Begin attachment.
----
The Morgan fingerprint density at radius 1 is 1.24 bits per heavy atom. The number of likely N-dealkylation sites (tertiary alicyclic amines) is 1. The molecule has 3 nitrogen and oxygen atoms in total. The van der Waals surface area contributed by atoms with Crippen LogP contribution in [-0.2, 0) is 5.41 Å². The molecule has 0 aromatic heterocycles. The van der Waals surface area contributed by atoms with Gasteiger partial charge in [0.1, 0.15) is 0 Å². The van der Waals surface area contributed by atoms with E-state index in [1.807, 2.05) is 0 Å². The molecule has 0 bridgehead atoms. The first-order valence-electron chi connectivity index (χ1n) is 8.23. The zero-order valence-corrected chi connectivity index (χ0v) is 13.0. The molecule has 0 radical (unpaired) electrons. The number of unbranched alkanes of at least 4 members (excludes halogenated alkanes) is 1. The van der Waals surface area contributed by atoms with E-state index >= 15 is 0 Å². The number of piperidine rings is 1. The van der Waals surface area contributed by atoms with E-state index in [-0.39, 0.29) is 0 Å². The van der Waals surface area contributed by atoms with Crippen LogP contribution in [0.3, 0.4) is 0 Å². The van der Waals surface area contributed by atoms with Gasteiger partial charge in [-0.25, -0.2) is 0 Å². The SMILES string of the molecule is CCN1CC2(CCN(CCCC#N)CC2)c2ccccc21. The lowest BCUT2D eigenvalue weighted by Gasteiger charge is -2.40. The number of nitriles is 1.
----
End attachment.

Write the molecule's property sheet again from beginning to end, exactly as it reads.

The Morgan fingerprint density at radius 1 is 1.24 bits per heavy atom. The number of likely N-dealkylation sites (tertiary alicyclic amines) is 1. The molecule has 3 nitrogen and oxygen atoms in total. The van der Waals surface area contributed by atoms with Crippen LogP contribution in [-0.2, 0) is 5.41 Å². The molecule has 0 aromatic heterocycles. The van der Waals surface area contributed by atoms with Gasteiger partial charge in [0.1, 0.15) is 0 Å². The van der Waals surface area contributed by atoms with E-state index in [1.807, 2.05) is 0 Å². The molecule has 0 bridgehead atoms. The first-order valence-electron chi connectivity index (χ1n) is 8.23. The zero-order valence-corrected chi connectivity index (χ0v) is 13.0. The molecule has 0 radical (unpaired) electrons. The number of unbranched alkanes of at least 4 members (excludes halogenated alkanes) is 1. The van der Waals surface area contributed by atoms with E-state index >= 15 is 0 Å². The number of piperidine rings is 1. The van der Waals surface area contributed by atoms with E-state index in [-0.39, 0.29) is 0 Å². The van der Waals surface area contributed by atoms with Crippen LogP contribution in [0.3, 0.4) is 0 Å². The van der Waals surface area contributed by atoms with Gasteiger partial charge in [-0.25, -0.2) is 0 Å². The SMILES string of the molecule is CCN1CC2(CCN(CCCC#N)CC2)c2ccccc21. The lowest BCUT2D eigenvalue weighted by Gasteiger charge is -2.40. The number of nitriles is 1.